If you are active in the Facebook groups meant for reselling sneakers, you would probably have stumbled across comments asking, ‘Is it SBB quality?’ and if you do not know what SBB stands for, it’s the acronym for the Air Jordan 1 ‘Shattered Backboard’ which apparently has one of the best leather quality on a pair of Air Jordan 1. When the Air Jordan 1 ‘Bred Toe’ recently dropped, almost everyone started comparing the quality of the leather on the Bred Toes to the SBB as if it was the deciding factor to purchase.
Before we proceed, it is questionable to some why everyone uses the SBB as a benchmark when it comes to quality. Jordan Brand has produced various silhouettes or even the same silhouette (Air Jordan 1) with high-quality leather. If you haven’t realized, the Air Jordan 1 ‘Banned’ from 2011 has one of the best quality leather on a pair of Air Jordan 1, yet it is deemed as B-Grades by Nike. There is a collection by Jordan Brand called ‘BIN’ which focuses on producing Air Jordans using premium materials which is undeniably luxurious and beats SBB’s quality any day. When we compare quality, the question comes to light again, why do we use SBB as a benchmark as if it is Jordan Brand’s best work when it comes to premium materials? Jordanheads who have been collecting Air Jordans know that Jordan Brand usually uses somewhat cheap leather to produce their shoes usually, and most of the time hurts their feet. The SBB is one of the later releases of Jordan Brand in 2015 that was produced with soft, tumbled leather, making the shoe easier to wear with comfort and looks better with more wear. Another fact regarding the SBB is that Jordan Brand incorporated an OG detail to the sneakers in terms of its background story, where the SBB was designed based on the color of the uniform Michael Jordan was wearing back in 1986 when he shattered the backboard while dunking at an Italian exhibition game. However, the SBB is a general release like every other Air Jordan 1, but most likely, the main reason why everyone is holding it as a benchmark is due to the fact that it is a general release, but built with premium materials.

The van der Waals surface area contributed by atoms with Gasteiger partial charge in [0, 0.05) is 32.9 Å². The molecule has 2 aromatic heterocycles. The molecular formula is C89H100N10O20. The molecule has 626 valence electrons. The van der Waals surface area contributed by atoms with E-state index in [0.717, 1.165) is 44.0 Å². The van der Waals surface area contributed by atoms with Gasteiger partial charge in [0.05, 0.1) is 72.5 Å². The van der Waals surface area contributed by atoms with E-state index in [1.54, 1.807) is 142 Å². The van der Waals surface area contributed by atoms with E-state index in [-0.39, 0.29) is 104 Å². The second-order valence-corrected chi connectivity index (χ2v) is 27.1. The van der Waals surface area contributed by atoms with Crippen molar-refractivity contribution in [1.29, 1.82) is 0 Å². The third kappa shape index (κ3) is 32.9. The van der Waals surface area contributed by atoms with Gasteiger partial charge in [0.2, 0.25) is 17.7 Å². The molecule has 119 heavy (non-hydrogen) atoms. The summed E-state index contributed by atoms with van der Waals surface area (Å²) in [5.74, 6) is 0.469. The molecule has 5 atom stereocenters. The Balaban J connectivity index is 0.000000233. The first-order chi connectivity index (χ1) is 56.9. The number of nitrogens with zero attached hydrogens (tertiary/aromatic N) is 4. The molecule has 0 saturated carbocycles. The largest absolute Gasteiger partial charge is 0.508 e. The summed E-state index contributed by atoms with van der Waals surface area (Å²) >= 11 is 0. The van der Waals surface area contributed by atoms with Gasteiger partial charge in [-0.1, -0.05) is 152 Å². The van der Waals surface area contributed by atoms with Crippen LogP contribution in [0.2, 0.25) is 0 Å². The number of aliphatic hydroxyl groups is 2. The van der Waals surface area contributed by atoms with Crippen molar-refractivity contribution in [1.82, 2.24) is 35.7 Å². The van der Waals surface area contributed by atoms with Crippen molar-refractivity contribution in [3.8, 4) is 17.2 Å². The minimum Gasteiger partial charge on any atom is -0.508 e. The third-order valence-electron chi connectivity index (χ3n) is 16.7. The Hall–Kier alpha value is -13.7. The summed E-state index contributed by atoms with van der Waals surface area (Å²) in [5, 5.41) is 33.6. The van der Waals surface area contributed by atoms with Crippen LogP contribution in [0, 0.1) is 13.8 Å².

Have you ever wondered whether the question ‘Is it SBB quality?’ actually affects consumer behavior in the sneaker market? We would like to believe it does affect to a certain extent where people are less willing to pay for a pair of Air Jordan 1 just because it isn’t SBB quality such as the Air Jordan 1 ‘Black Toe’. It is rather odd as well that the resell price of the Air Jordan 1 ‘Bred Toe’ is barely even close to the resell price of a pair SBB even when the leather’s quality is exactly the same or close to its comparison. In the end, what does the term ‘Is it SBB quality?’ really justify?
We have to agree that the striking colorway is indeed attractive to the naked eye and premium materials is definitely a plus point to justify the purchase, but is it really worth the money when resellers leverage on its premium materials to hike up the price of a pair of SBB’s? As a general release, some may beg to differ that SBB is overrated and is not worth the current resell price of RM3,000 and above. Some of you may have bought the SBBs for retail but others will end up paying resell prices so we shall relate it closer to the perspective of prices in the secondary market to be more relevant.
To conclude this discussion, there are better-built sneakers out there than the SBB to be compared to. However, this statement is more commonly used and relatable to the new generation of sneakerheads as the SBB was released in 2015 during the birth of the new wave of sneakerheads when Adidas introduced their Boost technology in footwear. Besides, apart from using the statement to compare the quality of sneakers, ask yourself, are you SBB quality as a Sneakerhead?